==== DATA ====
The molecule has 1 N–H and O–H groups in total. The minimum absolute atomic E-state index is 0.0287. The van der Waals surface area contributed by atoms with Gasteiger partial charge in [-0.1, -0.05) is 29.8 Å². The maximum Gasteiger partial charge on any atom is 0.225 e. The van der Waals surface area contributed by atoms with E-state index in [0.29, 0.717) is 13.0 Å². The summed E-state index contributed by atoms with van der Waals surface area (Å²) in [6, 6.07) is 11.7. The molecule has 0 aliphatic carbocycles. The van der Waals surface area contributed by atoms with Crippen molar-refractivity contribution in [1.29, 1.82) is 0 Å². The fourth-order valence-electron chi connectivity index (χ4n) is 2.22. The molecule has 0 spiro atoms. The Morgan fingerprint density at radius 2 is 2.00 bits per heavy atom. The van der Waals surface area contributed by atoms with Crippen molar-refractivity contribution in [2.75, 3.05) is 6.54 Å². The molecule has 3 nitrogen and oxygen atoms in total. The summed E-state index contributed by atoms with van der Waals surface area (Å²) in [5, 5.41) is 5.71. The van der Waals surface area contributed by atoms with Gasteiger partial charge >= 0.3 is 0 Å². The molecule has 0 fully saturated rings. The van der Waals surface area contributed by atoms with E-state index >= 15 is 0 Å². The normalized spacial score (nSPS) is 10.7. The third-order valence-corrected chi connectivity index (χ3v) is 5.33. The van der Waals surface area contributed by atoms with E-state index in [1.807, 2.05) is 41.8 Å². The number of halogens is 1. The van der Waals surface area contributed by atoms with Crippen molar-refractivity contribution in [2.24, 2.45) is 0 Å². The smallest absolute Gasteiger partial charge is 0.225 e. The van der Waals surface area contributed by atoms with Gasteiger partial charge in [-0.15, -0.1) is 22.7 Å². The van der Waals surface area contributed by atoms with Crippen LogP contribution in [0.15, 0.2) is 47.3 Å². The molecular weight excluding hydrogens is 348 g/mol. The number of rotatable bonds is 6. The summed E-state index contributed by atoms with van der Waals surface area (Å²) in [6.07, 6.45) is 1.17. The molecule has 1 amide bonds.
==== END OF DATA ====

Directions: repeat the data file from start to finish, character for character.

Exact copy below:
The molecule has 1 N–H and O–H groups in total. The minimum absolute atomic E-state index is 0.0287. The van der Waals surface area contributed by atoms with Gasteiger partial charge in [-0.1, -0.05) is 29.8 Å². The maximum Gasteiger partial charge on any atom is 0.225 e. The van der Waals surface area contributed by atoms with E-state index in [0.29, 0.717) is 13.0 Å². The summed E-state index contributed by atoms with van der Waals surface area (Å²) in [6, 6.07) is 11.7. The molecule has 0 aliphatic carbocycles. The van der Waals surface area contributed by atoms with Crippen molar-refractivity contribution in [1.29, 1.82) is 0 Å². The fourth-order valence-electron chi connectivity index (χ4n) is 2.22. The molecule has 0 spiro atoms. The Morgan fingerprint density at radius 2 is 2.00 bits per heavy atom. The van der Waals surface area contributed by atoms with Crippen molar-refractivity contribution in [2.75, 3.05) is 6.54 Å². The molecule has 3 nitrogen and oxygen atoms in total. The summed E-state index contributed by atoms with van der Waals surface area (Å²) in [5, 5.41) is 5.71. The van der Waals surface area contributed by atoms with Gasteiger partial charge >= 0.3 is 0 Å². The molecule has 0 fully saturated rings. The van der Waals surface area contributed by atoms with E-state index >= 15 is 0 Å². The normalized spacial score (nSPS) is 10.7. The third-order valence-corrected chi connectivity index (χ3v) is 5.33. The van der Waals surface area contributed by atoms with E-state index in [1.807, 2.05) is 41.8 Å². The number of halogens is 1. The van der Waals surface area contributed by atoms with Crippen molar-refractivity contribution in [2.24, 2.45) is 0 Å². The smallest absolute Gasteiger partial charge is 0.225 e. The van der Waals surface area contributed by atoms with Gasteiger partial charge in [-0.15, -0.1) is 22.7 Å². The van der Waals surface area contributed by atoms with Crippen LogP contribution in [0.15, 0.2) is 47.3 Å². The molecular weight excluding hydrogens is 348 g/mol. The number of rotatable bonds is 6. The summed E-state index contributed by atoms with van der Waals surface area (Å²) in [6.07, 6.45) is 1.17. The molecule has 1 amide bonds.